A View from the Touchline – Premier League, 21. 9. 19.

Currie Chieftains 40 pts(t 6, c 5) v Hawick 15 pts(t 2, c 1, p g 1)

Like the Chieftains, Hawick RFC were another club that was ill-advisedly overlooked when the League was rejigged; and like the Malleny cohort, they are also determined to keep their profile at the top of the Scottish rugby scene, no matter what they have to confront. Hawick’s playing record speaks for itself, and the ‘Green Machine’ continues to produce quality players that grace both Professional and International ranks. Although they had a mixture of experience and youth in their squad for today’s match, their locally produced talent was a little naive, and poor execution frequently let them down. The patient, well-organised Chieftains made the most of the visitors’ errors to record a healthy win.

The hot mid-September sunshine, and dry green pitch were more akin to a mid-summer day for cricket, and the good-sized crowd relished the conditions for an open attractive match. Within minutes Matt Poole had carried deep into Hawick territory, and Graeme Carson went close; it was a taste of what Currie had in store. The pressure and good handling continued, with Cammy Meager diving into the corner for a try that was not converted.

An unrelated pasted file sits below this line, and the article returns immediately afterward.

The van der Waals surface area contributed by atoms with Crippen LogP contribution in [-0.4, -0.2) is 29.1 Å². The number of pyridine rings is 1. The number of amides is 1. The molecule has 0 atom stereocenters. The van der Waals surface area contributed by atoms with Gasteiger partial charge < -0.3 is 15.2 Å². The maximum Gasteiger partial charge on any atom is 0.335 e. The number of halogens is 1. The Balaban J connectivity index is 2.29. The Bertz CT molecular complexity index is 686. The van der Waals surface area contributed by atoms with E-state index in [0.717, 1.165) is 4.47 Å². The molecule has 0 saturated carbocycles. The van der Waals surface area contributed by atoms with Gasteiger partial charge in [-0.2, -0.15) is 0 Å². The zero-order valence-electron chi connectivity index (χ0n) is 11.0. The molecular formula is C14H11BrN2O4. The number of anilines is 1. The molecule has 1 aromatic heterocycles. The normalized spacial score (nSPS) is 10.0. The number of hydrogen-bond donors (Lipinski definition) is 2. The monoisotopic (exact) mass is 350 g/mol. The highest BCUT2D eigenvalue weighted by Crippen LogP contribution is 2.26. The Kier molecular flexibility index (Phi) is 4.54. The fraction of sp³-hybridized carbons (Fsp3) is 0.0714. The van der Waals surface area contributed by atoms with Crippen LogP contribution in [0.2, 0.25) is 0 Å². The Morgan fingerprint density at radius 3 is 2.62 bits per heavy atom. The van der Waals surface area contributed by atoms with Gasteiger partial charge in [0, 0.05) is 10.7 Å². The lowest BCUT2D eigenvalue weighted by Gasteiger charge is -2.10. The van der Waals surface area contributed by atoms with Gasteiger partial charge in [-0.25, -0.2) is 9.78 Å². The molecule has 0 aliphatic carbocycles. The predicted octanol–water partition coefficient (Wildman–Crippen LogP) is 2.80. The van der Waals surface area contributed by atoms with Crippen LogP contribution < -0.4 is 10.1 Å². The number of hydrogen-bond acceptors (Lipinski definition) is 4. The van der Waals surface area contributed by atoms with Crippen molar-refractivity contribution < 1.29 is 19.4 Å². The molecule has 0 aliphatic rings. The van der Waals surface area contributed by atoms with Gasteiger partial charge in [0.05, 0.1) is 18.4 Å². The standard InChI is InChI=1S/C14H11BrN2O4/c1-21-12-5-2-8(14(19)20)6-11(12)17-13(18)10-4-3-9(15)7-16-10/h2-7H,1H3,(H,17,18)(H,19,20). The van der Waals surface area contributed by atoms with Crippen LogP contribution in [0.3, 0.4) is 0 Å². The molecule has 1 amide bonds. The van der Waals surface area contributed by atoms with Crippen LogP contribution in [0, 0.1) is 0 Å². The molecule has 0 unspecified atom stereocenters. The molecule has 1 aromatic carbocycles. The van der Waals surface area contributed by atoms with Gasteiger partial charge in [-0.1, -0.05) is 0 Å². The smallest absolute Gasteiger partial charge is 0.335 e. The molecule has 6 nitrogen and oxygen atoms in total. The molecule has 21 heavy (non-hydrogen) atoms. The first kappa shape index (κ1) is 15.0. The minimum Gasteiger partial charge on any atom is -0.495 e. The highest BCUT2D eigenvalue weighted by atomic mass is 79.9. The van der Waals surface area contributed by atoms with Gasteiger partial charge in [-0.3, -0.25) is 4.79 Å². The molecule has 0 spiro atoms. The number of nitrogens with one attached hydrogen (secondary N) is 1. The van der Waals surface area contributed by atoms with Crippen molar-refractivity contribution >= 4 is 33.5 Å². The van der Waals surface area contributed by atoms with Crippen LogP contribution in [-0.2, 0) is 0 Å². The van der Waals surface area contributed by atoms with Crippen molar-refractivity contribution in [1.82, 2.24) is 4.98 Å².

Hawick immediately hit back with some robust attacking play that saw them keep possession and gain territory. Surprisingly they missed a kickable penalty, and after another 60-metre charge, they dropped the ball with the line beckoning. The visitors’ scrum was also causing Currie some concern, and following an off-side infringement, Ali Weir kicked their first points.

For quite a long period Hawick prevented the home team from seeing much of the ball, although the Chieftains patiently defended, and pounced on the opposition’s frequent mistakes, that were mainly occurring in Currie’s 22. Finally, the immaculate boot of Gregor Hunter loosened their hold with a sixty-metre positional kick that set up possibilities at the other end. From the resulting lineout, a well drilled Currie pack menacingly rumbled forward with Mike Vernel breaking free to score; Gregor Hunter converted.